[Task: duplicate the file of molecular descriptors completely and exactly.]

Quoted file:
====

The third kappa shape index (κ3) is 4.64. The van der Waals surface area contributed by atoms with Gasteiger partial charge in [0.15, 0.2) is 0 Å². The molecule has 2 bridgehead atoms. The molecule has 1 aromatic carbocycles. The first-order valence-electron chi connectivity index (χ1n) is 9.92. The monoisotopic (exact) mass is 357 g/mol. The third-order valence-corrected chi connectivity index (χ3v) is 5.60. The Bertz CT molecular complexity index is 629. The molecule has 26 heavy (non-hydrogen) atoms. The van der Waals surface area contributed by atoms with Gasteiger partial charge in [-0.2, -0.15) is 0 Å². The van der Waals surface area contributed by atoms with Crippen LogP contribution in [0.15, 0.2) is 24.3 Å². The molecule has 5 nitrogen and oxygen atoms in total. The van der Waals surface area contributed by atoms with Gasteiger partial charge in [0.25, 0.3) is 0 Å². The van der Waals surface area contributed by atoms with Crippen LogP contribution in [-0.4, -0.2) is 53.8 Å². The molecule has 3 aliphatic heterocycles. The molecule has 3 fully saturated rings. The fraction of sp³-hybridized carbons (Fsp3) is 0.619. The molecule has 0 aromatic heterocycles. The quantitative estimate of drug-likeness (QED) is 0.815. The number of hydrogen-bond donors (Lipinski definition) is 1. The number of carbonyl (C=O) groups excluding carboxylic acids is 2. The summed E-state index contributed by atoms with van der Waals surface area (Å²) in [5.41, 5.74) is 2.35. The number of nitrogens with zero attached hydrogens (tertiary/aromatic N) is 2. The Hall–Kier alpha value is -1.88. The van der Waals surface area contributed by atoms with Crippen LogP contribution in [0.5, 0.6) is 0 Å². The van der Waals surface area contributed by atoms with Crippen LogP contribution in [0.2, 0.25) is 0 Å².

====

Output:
The third kappa shape index (κ3) is 4.64. The van der Waals surface area contributed by atoms with Gasteiger partial charge in [0.15, 0.2) is 0 Å². The molecule has 2 bridgehead atoms. The molecule has 1 aromatic carbocycles. The first-order valence-electron chi connectivity index (χ1n) is 9.92. The monoisotopic (exact) mass is 357 g/mol. The third-order valence-corrected chi connectivity index (χ3v) is 5.60. The Bertz CT molecular complexity index is 629. The molecule has 26 heavy (non-hydrogen) atoms. The van der Waals surface area contributed by atoms with Gasteiger partial charge in [-0.2, -0.15) is 0 Å². The van der Waals surface area contributed by atoms with Crippen LogP contribution in [0.15, 0.2) is 24.3 Å². The molecule has 5 nitrogen and oxygen atoms in total. The van der Waals surface area contributed by atoms with Gasteiger partial charge in [0.25, 0.3) is 0 Å². The van der Waals surface area contributed by atoms with Crippen LogP contribution in [-0.4, -0.2) is 53.8 Å². The molecule has 3 aliphatic heterocycles. The molecule has 3 fully saturated rings. The fraction of sp³-hybridized carbons (Fsp3) is 0.619. The molecule has 0 aromatic heterocycles. The quantitative estimate of drug-likeness (QED) is 0.815. The number of hydrogen-bond donors (Lipinski definition) is 1. The number of carbonyl (C=O) groups excluding carboxylic acids is 2. The summed E-state index contributed by atoms with van der Waals surface area (Å²) in [5.41, 5.74) is 2.35. The number of nitrogens with zero attached hydrogens (tertiary/aromatic N) is 2. The Hall–Kier alpha value is -1.88. The van der Waals surface area contributed by atoms with Crippen LogP contribution in [0.5, 0.6) is 0 Å². The van der Waals surface area contributed by atoms with Crippen LogP contribution in [0.2, 0.25) is 0 Å².